Empowered Schools Empowered Students by Pernille Ripp (Amazon) https://www.amazon.com/Empowered-Schools-Students-Connected-Educators/dp/1483371832/ref=sr_1_2?ie=UTF8&qid=1478029745&sr=8-2&keywords=passionate+learners

My ITEC Ignite – The Least We Can Do http://ytcropper.com/embed/7R581a9b2a0bd7d/loop/noautoplay/

(Pernille’s newest book): Reimagining Literacy Through Global Collaboration https://www.amazon.com/Reimagining-Literacy-Through-Global-Collaboration/dp/1943874166/ref=sr_1_1?ie=UTF8&qid=1478568811&sr=8-1&keywords=literacy+through+global+collaboration

#G2Great From Pencils to Podcasts Digital Tools for Transforming K-6 Literacy Practices

By Jenn Hayhurst

On August 3, 2017, authors Katie Stover-Kelly and Lindsay Yearta joined #G2Great to extend a conversation that began with their book, From Pencils to Podcasts Digital Tools for Transforming K-6 Literacy Practices. Providing an education in the  21st Century means that whatever our role: teachers, administrators, professional developers, or college professors we need to be open to seeking out ways to intentionally integrate technology with learning.

This post is dedicated to the vibrant #G2Great Professional Learning Network, (PLN) because we are a community of educators who are unafraid to try new things, to learn, to mix it up and push ourselves forward in the name of our students. In that spirit, this post is beginning where our chat ended with our future technology goals. To boldly step out of our comfort zones and meet learning at the cutting edge of the 21st Century.  

Our last question initiated BIG GOALS for future learning…

BIG GOAL #1 Try Global Read Aloud:

Global Read Aloud is an opportunity to connect and learn around story with a digital backdrop. According to Katie and Lindsay, “In this age of digital tools and multiliteracies, there are increasing demands of students to collaborate in order to consume and produce multimodal texts in online spaces.

If you are interested in learning more about Global Read Aloud: “The premise is simple; we pick a book to read aloud to our students during a set 6-week period and during that time we try to make as many global connections as possible. Each teacher decides how much time they would like to dedicate and how involved they would like to be. Some people choose to connect with just one class, while others go for as many as possible. The scope and depth of the project is up to you. While there are official tools you can use such as Skype, Twitter, Write About or Edmodo, you choose the tools that will make the most sense for you. Teachers get a community of other educators to do a global project with, hopefully inspiring them to continue these connections through the year. “ –  Pernille Ripp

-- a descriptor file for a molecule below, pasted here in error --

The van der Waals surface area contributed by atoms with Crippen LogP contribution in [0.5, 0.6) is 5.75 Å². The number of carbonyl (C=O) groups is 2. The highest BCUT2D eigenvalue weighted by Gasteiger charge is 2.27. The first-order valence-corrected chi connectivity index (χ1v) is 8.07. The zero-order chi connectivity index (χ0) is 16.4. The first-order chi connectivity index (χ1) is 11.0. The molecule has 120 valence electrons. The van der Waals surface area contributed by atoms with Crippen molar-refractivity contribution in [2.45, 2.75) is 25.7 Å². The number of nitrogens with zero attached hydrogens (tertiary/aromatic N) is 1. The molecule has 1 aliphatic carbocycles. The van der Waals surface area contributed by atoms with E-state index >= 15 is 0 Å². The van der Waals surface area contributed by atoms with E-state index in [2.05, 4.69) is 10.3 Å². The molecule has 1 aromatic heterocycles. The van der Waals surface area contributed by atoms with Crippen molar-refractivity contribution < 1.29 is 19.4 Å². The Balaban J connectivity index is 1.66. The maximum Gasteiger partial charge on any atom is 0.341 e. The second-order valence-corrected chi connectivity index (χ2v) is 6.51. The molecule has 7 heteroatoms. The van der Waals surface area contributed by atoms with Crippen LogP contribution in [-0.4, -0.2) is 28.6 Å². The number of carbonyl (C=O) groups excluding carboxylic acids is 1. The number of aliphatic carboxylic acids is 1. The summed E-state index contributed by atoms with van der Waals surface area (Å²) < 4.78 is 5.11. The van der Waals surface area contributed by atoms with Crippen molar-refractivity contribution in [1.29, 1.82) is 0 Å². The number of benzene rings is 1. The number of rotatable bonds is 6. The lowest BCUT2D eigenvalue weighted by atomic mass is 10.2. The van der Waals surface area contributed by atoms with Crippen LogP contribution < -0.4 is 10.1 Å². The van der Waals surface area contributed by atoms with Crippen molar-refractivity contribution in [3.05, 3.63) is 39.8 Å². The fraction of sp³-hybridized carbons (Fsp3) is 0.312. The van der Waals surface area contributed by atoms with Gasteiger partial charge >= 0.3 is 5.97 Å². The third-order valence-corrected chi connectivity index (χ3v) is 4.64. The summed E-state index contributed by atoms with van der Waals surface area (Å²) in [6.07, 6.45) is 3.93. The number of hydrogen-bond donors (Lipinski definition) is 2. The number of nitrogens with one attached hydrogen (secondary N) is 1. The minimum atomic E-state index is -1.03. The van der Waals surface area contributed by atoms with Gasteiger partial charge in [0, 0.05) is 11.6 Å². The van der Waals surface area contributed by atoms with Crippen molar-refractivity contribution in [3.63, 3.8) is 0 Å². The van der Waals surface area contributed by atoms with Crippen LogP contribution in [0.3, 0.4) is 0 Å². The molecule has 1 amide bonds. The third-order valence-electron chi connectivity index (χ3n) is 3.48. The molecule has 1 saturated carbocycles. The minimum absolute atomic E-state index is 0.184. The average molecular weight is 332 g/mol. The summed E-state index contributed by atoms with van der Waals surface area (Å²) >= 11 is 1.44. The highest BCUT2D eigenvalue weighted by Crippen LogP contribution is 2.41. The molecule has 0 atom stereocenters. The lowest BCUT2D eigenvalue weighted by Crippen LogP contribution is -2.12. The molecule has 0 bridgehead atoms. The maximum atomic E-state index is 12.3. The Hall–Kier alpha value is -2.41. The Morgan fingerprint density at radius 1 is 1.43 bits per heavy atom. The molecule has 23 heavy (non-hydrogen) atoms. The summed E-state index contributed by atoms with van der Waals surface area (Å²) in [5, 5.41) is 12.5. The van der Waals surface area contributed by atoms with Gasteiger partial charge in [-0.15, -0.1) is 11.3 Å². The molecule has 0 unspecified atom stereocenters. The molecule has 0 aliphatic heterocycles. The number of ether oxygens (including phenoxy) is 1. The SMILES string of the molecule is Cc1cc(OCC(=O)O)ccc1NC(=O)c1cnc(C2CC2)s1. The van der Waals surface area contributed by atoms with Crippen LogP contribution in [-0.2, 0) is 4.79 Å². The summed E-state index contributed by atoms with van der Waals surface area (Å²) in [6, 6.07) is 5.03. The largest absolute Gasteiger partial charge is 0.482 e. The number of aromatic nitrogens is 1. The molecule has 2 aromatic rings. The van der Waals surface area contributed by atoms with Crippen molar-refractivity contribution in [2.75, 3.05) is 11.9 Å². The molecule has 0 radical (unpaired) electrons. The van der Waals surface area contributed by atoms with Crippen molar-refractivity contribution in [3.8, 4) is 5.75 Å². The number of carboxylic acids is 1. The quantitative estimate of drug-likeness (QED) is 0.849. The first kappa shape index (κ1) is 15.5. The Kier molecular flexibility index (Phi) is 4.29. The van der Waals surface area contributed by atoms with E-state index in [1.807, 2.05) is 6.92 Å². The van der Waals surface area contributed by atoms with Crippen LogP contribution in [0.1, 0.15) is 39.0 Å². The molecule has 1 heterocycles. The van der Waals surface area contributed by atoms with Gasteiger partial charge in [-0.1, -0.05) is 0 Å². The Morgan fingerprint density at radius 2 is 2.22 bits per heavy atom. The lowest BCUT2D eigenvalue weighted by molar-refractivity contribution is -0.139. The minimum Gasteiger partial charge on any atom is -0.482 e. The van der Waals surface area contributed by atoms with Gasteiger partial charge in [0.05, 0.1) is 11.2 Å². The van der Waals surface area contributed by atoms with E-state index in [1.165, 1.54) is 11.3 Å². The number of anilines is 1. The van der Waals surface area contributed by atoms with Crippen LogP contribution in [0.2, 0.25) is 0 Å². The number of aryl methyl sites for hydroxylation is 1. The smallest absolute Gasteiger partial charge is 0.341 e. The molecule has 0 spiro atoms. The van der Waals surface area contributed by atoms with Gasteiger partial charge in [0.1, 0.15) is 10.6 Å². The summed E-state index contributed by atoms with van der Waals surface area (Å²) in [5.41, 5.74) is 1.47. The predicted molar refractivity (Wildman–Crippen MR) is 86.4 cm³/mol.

BIG GOAL #2 Increase Learning on Twitter (Tweetdeck):

Twitter provides a unique social learning environment, It gives a space for intellectual engagement through live interactions with others. Katie and Lindsay underscore the importance of Twitter in their book, “Twitter provides students with a digital space to connect with other readers and authors to share and discuss books.”   However, due to its organization and fast pace, Twitter can be daunting. There is a solution. Tweetdeck is a web-based tool that helps users to organize their Tweets into more manageable columns. It offers many useful features such as enabling users to “pre-tweet” or schedule tweets ahead of time. This is especially useful when planning and facilitating Twitter chats.To learn more, watch this video.

Big Goal #3 Collect Formative Data technology:

Understanding why a goal is important is essential, answering what you will do to accomplish the goal ties it to an action. This article offers 15 dynamic ways to make reflection a habit of mind in the classroom. In their book, Katie and Lindsay remind us that, “In the 21st Century, information is updated and readily available in real time.” Collaboration, and reflection begin with us. Teachers who lead by example, are the ones who will give students experiences that will help them grow to meet their potential.